Editor’s note: Researchers exploring Mars via rover and satellite have to adapt to the longer day on the Red Planet. Katie Worth, whose Can Earthlings Adapt to the Longer Day on Mars? for Scientific American last month describes the consequences of sleep-pattern changes, is trying it out herself. Follow her experiences in living on “Mars time” at this blog to see how it affects her sleep and behavior. This post is the ninth in a series.
I was sweeping my apartment floor one evening a couple weeks ago when a thought suddenly occurred to me that made me freeze mid-swoop.
What about the spirits? I thought. I used to live on the island of Guam, where I learned that sweeping at night is a no-no. The superstition holds that if you sweep at night, you may expel the protective spirits from your house, right at the moment when the dark spirits have awoken and are preparing to pounce.
Being an atheist-leaning agnostic, I intellectually believe superstitions are merely bits of human-created creed, whose main contribution to society has been to inspire Stevie Wonder to write a song with one of history’s greatest riffs.
But what my brain knows, my soul denies. I confess: I am a wholehearted, salt-throwing, ladder-avoiding superstitionalist. I have been this way as long as I can remember, even though I realized its nonsense early on. As a kid I even tried to talk myself out of it by making up my own superstition, just to prove how easy it was to make people believe baloney. But it backfired, and I wound up being the only one that adhered to the superstition I had invented (and, pathetically, I still do, which is why you’ll see me go through a mad set of gestures if I happen to walk behind a car just as it starts.)
Back to my broom: It was morning Mars time, but evening Earth time, which presumably meant no sweeping. But by the time the sun rose, I would be about to fall asleep, fully vulnerable to bad spirits. After thinking on it for a while, I finally decided to hold off on sweeping until some hour when it was evening on neither planet’s schedule. Dusty floors be damned.
Though I wouldn’t dignify my sorry collection of irrational and paranoid practices by comparing them with the world’s great religions, the fact remains that I am hardly the first person forced to consider what to do when a terrestrial belief collides with an extraterrestrial day.
It’s been a dilemma for some astronauts aboard the International Space Station, which speeds around our planet every 90 minutes. This orbit is tricky enough for astronauts’ body clocks to cope with, but it gets even trickier when their cultural and religious customs get involved. What do you do if your religion requires strict adherence to a daily or weekly schedule?
Islamic scholars puzzled over this conundrum when Malaysian astronaut Dr. Sheikh Muszaphar Shukor visited the space station in 2007. Before the expedition, 150 Islamic scholars and scientists were invited to consider how a person might pray five times a day in a place with neither days nor gravity, how to face Mecca from outer space, and how to fast for Ramadan when sunrise and sunset arrive 18 times every 24 hours. Ultimately, they provided basic guidelines instructing Shukor and future Muslim astronauts to keep practicing their rituals using the time schedule of wherever they launch from, but allowing flexibility if those practices interfere with the important science they have undertaken.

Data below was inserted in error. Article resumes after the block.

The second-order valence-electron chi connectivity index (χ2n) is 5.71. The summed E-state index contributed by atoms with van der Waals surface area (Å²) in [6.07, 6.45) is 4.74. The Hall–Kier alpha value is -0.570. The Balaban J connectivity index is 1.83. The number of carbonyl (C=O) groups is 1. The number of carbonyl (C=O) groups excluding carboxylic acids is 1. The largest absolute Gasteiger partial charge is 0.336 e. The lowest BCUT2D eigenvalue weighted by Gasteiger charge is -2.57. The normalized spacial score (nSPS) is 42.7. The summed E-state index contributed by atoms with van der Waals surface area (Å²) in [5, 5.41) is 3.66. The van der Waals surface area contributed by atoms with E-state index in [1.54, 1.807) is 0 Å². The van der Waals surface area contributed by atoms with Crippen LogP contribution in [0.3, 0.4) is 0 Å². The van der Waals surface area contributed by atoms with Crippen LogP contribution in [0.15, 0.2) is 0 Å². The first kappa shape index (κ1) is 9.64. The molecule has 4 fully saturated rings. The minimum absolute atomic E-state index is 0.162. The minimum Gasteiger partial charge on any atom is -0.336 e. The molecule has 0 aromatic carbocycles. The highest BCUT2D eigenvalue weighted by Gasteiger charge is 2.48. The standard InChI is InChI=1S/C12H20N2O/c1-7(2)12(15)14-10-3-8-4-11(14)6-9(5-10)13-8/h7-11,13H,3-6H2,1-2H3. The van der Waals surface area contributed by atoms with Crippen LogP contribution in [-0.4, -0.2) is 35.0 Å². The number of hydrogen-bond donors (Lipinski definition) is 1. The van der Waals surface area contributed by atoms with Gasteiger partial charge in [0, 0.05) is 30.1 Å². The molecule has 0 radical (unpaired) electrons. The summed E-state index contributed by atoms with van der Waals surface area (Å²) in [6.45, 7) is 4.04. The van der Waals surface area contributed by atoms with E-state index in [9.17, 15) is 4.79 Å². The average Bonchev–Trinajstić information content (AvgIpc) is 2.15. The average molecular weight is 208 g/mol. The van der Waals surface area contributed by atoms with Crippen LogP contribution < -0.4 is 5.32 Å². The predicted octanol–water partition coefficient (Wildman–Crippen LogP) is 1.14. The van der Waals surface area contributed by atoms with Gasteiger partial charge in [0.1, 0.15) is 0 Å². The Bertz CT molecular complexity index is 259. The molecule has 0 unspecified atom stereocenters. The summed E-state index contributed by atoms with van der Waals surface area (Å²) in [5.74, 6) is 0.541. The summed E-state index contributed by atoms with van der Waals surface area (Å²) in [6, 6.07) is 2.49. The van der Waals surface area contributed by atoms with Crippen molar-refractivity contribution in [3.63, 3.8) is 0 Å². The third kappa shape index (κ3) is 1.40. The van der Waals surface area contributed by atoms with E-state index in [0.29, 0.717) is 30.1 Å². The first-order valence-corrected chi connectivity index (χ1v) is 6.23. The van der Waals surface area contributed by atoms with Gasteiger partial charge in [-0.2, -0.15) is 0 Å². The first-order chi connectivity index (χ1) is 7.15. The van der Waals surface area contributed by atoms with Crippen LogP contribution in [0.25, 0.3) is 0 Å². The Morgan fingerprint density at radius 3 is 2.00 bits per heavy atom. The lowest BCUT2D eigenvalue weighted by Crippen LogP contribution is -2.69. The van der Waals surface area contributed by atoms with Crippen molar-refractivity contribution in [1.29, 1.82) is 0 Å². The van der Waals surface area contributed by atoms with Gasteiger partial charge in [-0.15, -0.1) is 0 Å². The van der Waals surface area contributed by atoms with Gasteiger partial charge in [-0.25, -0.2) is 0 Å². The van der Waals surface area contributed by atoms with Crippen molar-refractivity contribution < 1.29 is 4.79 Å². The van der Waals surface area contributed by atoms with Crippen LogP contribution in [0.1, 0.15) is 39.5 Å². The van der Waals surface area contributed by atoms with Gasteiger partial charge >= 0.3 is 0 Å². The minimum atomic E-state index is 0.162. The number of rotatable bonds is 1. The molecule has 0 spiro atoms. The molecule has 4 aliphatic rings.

Not everyone believes that flexibility is the way to go. Some religious clerics endorse a harder line, including in this advice column about how Orthodox Jews should keep the Sabbath in space. It’s a thorny problem, considering that adherents are prohibited from working, operating vehicles, and in some observances, even tearing toilet paper on this holy day.
But there’s one easy way to keep it real simple, says column author Rabbi Dovid Heber: “Ideally, one should not travel to outer space,” he advises.
If one has no choice in the matter, says Heber, one could keep the Sabbath any time that it is Sabbath anywhere on Earth, though that would result in a nearly 48-hour event. A third option would be to only observe it when it is Sabbath immediately below the spacecraft, but depending on your orbit, this could be hard to keep track of.
So far, no one has been forced to consider how to observe such rituals on Mars. But if humans ever succeed in colonizing the Red Planet, which has a 24.65-hour day and a 687-day year, things would get even more obscured. Holidays would arrive in entirely different seasons every year. Earth’s months would become irrelevant. Would people born on Mars celebrate their Martian birthday or their earthly one?
As for me, it seems that the closer I get to Earth’s schedule, the harder it is for me to stay on Mars’s. I confess: For five days straight now, I’ve delayed going to sleep on time, pushing my bedtime deep into the terrestrial night. The temptation has been too hard to resist, particularly because I have friends visiting me from California, who think my little experiment is cute, but not cute enough that I should actually go to bed at 8 P.M. instead of having a beer with them.
So we have a beer or two, and then a bottle of wine, and we get in long conversations about relationships and work and politics. I go to bed past midnight. Then I get out of bed at my prescribed wake-up time of, say, 4 A.M., turn on my computer, blindly futz with my keyboard until I find spider solitaire, and play that for the next hour and a half, until my brain is finally game to get off the couch and make itself some coffee. So despite approaching ever closer to Earth time, I am still dancing the sleep-deprived sashay.
But there is at least one comfort: Now that the Mars day is finally rounding the corner to my normal schedule, I can sweep in the mornings again free of my fear of bad spirits.
Previously in this series: